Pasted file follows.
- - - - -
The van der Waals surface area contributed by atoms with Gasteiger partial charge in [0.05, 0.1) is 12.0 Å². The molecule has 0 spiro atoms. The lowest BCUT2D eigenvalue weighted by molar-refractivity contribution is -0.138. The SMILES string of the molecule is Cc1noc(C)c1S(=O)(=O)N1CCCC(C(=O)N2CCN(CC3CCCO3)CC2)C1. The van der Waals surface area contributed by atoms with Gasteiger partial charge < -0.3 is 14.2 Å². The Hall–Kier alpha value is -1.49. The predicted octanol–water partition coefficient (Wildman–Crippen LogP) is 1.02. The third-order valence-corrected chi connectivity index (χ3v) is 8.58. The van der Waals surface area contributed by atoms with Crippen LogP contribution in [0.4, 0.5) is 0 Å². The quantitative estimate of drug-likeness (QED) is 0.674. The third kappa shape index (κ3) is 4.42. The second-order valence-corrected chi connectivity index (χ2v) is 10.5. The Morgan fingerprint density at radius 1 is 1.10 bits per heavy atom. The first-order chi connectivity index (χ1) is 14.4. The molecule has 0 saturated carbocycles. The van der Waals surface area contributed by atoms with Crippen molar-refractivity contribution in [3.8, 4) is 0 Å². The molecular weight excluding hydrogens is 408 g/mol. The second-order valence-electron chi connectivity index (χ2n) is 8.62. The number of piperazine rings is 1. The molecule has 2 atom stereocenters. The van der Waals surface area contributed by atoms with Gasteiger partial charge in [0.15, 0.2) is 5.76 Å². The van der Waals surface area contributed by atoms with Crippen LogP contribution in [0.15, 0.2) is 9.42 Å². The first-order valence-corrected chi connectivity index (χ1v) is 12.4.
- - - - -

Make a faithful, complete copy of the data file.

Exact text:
The van der Waals surface area contributed by atoms with Gasteiger partial charge in [0.05, 0.1) is 12.0 Å². The molecule has 0 spiro atoms. The lowest BCUT2D eigenvalue weighted by molar-refractivity contribution is -0.138. The SMILES string of the molecule is Cc1noc(C)c1S(=O)(=O)N1CCCC(C(=O)N2CCN(CC3CCCO3)CC2)C1. The van der Waals surface area contributed by atoms with Gasteiger partial charge < -0.3 is 14.2 Å². The Hall–Kier alpha value is -1.49. The predicted octanol–water partition coefficient (Wildman–Crippen LogP) is 1.02. The third-order valence-corrected chi connectivity index (χ3v) is 8.58. The van der Waals surface area contributed by atoms with Crippen LogP contribution in [0.4, 0.5) is 0 Å². The quantitative estimate of drug-likeness (QED) is 0.674. The third kappa shape index (κ3) is 4.42. The second-order valence-corrected chi connectivity index (χ2v) is 10.5. The Morgan fingerprint density at radius 1 is 1.10 bits per heavy atom. The first-order chi connectivity index (χ1) is 14.4. The molecule has 0 saturated carbocycles. The van der Waals surface area contributed by atoms with Crippen molar-refractivity contribution in [3.8, 4) is 0 Å². The molecular weight excluding hydrogens is 408 g/mol. The second-order valence-electron chi connectivity index (χ2n) is 8.62. The number of piperazine rings is 1. The molecule has 2 atom stereocenters. The van der Waals surface area contributed by atoms with Gasteiger partial charge in [0.15, 0.2) is 5.76 Å². The van der Waals surface area contributed by atoms with Crippen LogP contribution in [0.15, 0.2) is 9.42 Å². The first-order valence-corrected chi connectivity index (χ1v) is 12.4.